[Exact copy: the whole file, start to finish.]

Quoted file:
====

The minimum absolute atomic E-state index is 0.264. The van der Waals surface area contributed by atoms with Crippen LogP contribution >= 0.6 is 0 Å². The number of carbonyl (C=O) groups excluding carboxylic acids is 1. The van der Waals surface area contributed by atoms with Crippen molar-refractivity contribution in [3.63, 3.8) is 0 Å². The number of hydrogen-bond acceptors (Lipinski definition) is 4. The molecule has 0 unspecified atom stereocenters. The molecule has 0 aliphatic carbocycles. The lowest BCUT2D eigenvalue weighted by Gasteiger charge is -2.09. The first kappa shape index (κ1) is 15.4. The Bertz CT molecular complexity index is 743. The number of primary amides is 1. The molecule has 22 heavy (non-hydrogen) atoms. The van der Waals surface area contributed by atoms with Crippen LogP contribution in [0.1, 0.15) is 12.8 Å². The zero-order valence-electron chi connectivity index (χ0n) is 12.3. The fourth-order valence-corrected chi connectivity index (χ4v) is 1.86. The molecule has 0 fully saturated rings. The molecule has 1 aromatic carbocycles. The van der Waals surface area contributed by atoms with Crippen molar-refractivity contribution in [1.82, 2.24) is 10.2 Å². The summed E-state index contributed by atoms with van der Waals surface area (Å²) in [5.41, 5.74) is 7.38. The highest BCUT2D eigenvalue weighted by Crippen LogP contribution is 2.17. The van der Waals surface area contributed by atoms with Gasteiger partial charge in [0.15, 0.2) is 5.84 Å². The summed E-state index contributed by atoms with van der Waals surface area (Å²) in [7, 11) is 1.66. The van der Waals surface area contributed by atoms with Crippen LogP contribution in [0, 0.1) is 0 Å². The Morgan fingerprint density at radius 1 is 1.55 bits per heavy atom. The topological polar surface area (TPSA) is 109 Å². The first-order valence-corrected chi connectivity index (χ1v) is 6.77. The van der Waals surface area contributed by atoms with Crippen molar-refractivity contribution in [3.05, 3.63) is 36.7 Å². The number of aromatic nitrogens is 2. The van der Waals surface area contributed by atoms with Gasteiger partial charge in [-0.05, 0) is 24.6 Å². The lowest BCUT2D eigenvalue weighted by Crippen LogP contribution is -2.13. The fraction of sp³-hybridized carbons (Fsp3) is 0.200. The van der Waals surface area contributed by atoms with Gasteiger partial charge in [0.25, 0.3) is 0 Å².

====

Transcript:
The minimum absolute atomic E-state index is 0.264. The van der Waals surface area contributed by atoms with Crippen LogP contribution >= 0.6 is 0 Å². The number of carbonyl (C=O) groups excluding carboxylic acids is 1. The van der Waals surface area contributed by atoms with Crippen molar-refractivity contribution in [3.63, 3.8) is 0 Å². The number of hydrogen-bond acceptors (Lipinski definition) is 4. The molecule has 0 unspecified atom stereocenters. The molecule has 0 aliphatic carbocycles. The lowest BCUT2D eigenvalue weighted by Gasteiger charge is -2.09. The first kappa shape index (κ1) is 15.4. The Bertz CT molecular complexity index is 743. The number of primary amides is 1. The molecule has 22 heavy (non-hydrogen) atoms. The van der Waals surface area contributed by atoms with Crippen LogP contribution in [0.1, 0.15) is 12.8 Å². The zero-order valence-electron chi connectivity index (χ0n) is 12.3. The fourth-order valence-corrected chi connectivity index (χ4v) is 1.86. The molecule has 0 fully saturated rings. The molecule has 1 aromatic carbocycles. The van der Waals surface area contributed by atoms with Crippen molar-refractivity contribution in [1.82, 2.24) is 10.2 Å². The summed E-state index contributed by atoms with van der Waals surface area (Å²) in [5.41, 5.74) is 7.38. The highest BCUT2D eigenvalue weighted by Crippen LogP contribution is 2.17. The van der Waals surface area contributed by atoms with Gasteiger partial charge in [0.15, 0.2) is 5.84 Å². The summed E-state index contributed by atoms with van der Waals surface area (Å²) in [7, 11) is 1.66. The van der Waals surface area contributed by atoms with Crippen LogP contribution in [0, 0.1) is 0 Å². The Morgan fingerprint density at radius 1 is 1.55 bits per heavy atom. The topological polar surface area (TPSA) is 109 Å². The first-order valence-corrected chi connectivity index (χ1v) is 6.77. The van der Waals surface area contributed by atoms with Crippen molar-refractivity contribution in [3.05, 3.63) is 36.7 Å². The number of aromatic nitrogens is 2. The van der Waals surface area contributed by atoms with Gasteiger partial charge in [-0.05, 0) is 24.6 Å². The lowest BCUT2D eigenvalue weighted by Crippen LogP contribution is -2.13. The fraction of sp³-hybridized carbons (Fsp3) is 0.200. The van der Waals surface area contributed by atoms with Gasteiger partial charge in [0.25, 0.3) is 0 Å².